President Donald Trump's administration rolled back emails and ads meant to encourage people to sign up for coverage on HealthCare.gov during the final week of open enrollment, when large numbers of consumers typically choose plans. That pull-back and uncertainty about the future of the exchanges under the new federal administration likely prompted fewer sign-ups.
Of those who enrolled, 3.8 million, or 31%, were new. The rest were returning customers. Most people who selected a plan were 35 years or older, with 3.4 million people, or 28%, over the age of 55. Just 4.4 million people, or 36%, were younger than 34.
The CMS data also showed that most of those who enrolled qualified for financial assistance to help pay for coverage. Nearly 10.1 million people, or 83% of the total exchange members, received a premium tax credit to lower monthly payments. People who make between 100% and 400% of the federal poverty level are eligible for the premium tax credit.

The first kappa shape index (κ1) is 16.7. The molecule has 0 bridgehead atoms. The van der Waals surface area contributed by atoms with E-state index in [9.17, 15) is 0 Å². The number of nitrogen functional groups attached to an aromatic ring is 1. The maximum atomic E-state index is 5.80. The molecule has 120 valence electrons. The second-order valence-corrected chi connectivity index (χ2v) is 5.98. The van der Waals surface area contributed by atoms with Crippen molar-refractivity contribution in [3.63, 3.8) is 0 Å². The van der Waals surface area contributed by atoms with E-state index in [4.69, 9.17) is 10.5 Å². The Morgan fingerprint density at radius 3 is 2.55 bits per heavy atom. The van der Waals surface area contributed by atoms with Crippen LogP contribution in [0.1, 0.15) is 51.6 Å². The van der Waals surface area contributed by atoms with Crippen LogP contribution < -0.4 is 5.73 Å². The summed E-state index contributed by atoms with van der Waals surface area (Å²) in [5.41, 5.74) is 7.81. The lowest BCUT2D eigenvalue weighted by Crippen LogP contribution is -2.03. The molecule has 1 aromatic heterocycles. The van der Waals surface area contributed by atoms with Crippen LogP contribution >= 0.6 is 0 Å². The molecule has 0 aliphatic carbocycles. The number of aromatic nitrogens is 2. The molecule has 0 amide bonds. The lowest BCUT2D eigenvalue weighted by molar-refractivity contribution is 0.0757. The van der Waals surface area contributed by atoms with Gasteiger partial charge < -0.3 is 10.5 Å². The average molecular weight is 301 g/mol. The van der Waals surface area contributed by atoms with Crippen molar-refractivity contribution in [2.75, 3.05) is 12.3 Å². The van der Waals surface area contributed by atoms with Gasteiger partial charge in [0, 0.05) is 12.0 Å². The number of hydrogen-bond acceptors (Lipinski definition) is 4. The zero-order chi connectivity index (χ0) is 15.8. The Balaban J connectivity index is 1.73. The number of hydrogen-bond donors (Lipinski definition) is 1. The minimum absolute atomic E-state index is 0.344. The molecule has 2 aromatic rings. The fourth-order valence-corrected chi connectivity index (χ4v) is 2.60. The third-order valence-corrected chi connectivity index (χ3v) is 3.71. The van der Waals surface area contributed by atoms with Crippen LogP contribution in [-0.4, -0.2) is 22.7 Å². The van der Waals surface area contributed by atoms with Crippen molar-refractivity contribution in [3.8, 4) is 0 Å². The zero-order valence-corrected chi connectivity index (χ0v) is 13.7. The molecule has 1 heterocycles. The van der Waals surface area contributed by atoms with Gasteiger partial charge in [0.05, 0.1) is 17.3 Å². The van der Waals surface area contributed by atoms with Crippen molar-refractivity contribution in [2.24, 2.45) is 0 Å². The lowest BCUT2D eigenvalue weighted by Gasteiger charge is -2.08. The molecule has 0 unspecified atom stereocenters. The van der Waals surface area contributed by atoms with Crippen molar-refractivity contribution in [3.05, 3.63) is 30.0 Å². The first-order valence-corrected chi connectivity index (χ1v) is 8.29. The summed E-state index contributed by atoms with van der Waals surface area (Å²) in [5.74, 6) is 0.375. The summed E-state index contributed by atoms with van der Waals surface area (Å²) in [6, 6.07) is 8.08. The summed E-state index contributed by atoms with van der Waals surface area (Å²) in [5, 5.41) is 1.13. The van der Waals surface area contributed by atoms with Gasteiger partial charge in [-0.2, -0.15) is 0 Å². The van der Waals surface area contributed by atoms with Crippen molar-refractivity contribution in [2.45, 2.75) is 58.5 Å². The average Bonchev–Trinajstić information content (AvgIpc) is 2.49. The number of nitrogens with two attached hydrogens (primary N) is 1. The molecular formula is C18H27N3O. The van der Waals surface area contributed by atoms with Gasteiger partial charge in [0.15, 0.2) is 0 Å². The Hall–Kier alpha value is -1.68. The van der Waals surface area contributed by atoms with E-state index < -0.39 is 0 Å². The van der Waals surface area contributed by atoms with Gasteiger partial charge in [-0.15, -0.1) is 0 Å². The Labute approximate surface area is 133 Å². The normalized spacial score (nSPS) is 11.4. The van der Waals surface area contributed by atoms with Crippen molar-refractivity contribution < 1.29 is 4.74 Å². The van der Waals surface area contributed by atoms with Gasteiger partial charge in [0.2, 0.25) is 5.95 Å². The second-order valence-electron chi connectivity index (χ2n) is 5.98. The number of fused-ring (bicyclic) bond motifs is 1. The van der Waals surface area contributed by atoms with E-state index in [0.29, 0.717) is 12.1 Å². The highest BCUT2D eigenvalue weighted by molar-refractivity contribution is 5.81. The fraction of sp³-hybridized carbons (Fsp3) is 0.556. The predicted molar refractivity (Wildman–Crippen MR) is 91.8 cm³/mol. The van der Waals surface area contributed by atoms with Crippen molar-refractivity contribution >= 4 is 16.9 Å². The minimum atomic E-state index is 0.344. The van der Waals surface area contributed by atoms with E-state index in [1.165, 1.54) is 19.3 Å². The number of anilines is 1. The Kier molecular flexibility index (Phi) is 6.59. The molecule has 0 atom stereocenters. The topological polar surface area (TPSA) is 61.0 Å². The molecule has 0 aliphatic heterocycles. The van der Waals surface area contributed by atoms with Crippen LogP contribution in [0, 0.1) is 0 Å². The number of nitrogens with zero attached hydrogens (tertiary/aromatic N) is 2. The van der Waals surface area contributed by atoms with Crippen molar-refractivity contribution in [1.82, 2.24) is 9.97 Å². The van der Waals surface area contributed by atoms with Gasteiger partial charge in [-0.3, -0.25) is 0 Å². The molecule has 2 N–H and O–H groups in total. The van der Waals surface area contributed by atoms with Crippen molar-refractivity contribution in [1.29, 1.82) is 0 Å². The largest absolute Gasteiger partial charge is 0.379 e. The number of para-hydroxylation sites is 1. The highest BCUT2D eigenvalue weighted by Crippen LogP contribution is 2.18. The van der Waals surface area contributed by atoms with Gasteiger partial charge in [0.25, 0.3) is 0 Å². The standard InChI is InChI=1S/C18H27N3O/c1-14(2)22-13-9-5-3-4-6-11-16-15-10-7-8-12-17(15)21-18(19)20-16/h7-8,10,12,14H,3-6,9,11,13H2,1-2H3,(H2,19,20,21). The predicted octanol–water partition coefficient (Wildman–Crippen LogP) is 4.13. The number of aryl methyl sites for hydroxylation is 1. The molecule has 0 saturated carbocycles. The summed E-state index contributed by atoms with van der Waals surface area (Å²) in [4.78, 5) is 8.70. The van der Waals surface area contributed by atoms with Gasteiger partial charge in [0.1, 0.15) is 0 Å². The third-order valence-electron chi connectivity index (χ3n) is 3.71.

And 7.1 million exchange members, or 58%, received a cost-sharing subsidy to reduce out-of-pocket costs like deductibles and copays. Those who earn between 100% and 250% of poverty and selected a silver-level plan are eligible for cost-sharing subsidies.
House Republicans' bill to repeal the ACA—the American Health Care Act—would get rid of the cost sharing subsidies. It would also replace the ACA's income-based premium tax credits with fixed, age-based tax credits that generally would be smaller.
People who are older and have lower incomes would receive less financial help to pay for coverage under the GOP's plan than they did under the ACA, according to the Kaiser Family Foundation.